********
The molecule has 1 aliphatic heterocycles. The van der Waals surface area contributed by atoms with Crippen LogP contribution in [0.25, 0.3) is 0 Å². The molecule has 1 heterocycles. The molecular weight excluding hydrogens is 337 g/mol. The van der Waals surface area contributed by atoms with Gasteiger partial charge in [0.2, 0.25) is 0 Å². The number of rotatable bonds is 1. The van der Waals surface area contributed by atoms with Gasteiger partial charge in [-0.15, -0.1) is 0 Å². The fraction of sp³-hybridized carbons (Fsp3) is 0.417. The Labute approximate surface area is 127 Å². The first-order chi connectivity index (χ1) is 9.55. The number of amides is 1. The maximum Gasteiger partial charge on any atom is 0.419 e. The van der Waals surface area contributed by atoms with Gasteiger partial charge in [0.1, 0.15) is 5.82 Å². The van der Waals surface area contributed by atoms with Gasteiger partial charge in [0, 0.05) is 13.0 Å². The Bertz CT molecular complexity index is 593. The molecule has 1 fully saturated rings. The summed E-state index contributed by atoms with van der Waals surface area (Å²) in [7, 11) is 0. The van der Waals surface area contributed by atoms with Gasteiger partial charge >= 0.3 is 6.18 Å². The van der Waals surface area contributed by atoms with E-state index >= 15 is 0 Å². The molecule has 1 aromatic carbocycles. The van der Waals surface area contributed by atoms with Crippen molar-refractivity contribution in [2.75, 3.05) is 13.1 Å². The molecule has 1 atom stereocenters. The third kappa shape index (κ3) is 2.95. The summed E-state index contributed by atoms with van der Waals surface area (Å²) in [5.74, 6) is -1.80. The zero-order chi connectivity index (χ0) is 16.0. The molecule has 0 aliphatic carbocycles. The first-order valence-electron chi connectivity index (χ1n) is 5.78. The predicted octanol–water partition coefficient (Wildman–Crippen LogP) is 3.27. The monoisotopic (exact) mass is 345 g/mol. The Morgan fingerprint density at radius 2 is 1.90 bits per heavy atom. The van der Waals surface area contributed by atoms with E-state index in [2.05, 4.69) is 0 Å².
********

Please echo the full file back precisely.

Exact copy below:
The molecule has 1 aliphatic heterocycles. The van der Waals surface area contributed by atoms with Crippen LogP contribution in [0.25, 0.3) is 0 Å². The molecule has 1 heterocycles. The molecular weight excluding hydrogens is 337 g/mol. The van der Waals surface area contributed by atoms with Gasteiger partial charge in [0.2, 0.25) is 0 Å². The number of rotatable bonds is 1. The van der Waals surface area contributed by atoms with Gasteiger partial charge in [-0.15, -0.1) is 0 Å². The fraction of sp³-hybridized carbons (Fsp3) is 0.417. The Labute approximate surface area is 127 Å². The first-order chi connectivity index (χ1) is 9.55. The number of amides is 1. The maximum Gasteiger partial charge on any atom is 0.419 e. The van der Waals surface area contributed by atoms with Gasteiger partial charge in [0.1, 0.15) is 5.82 Å². The van der Waals surface area contributed by atoms with Gasteiger partial charge in [0, 0.05) is 13.0 Å². The Bertz CT molecular complexity index is 593. The molecule has 1 fully saturated rings. The summed E-state index contributed by atoms with van der Waals surface area (Å²) in [7, 11) is 0. The van der Waals surface area contributed by atoms with Gasteiger partial charge >= 0.3 is 6.18 Å². The van der Waals surface area contributed by atoms with E-state index >= 15 is 0 Å². The molecule has 1 aromatic carbocycles. The van der Waals surface area contributed by atoms with Crippen molar-refractivity contribution in [2.75, 3.05) is 13.1 Å². The molecule has 1 atom stereocenters. The third kappa shape index (κ3) is 2.95. The summed E-state index contributed by atoms with van der Waals surface area (Å²) in [5.74, 6) is -1.80. The zero-order chi connectivity index (χ0) is 16.0. The molecule has 0 aliphatic carbocycles. The first-order valence-electron chi connectivity index (χ1n) is 5.78. The predicted octanol–water partition coefficient (Wildman–Crippen LogP) is 3.27. The monoisotopic (exact) mass is 345 g/mol. The Morgan fingerprint density at radius 2 is 1.90 bits per heavy atom. The van der Waals surface area contributed by atoms with E-state index in [2.05, 4.69) is 0 Å².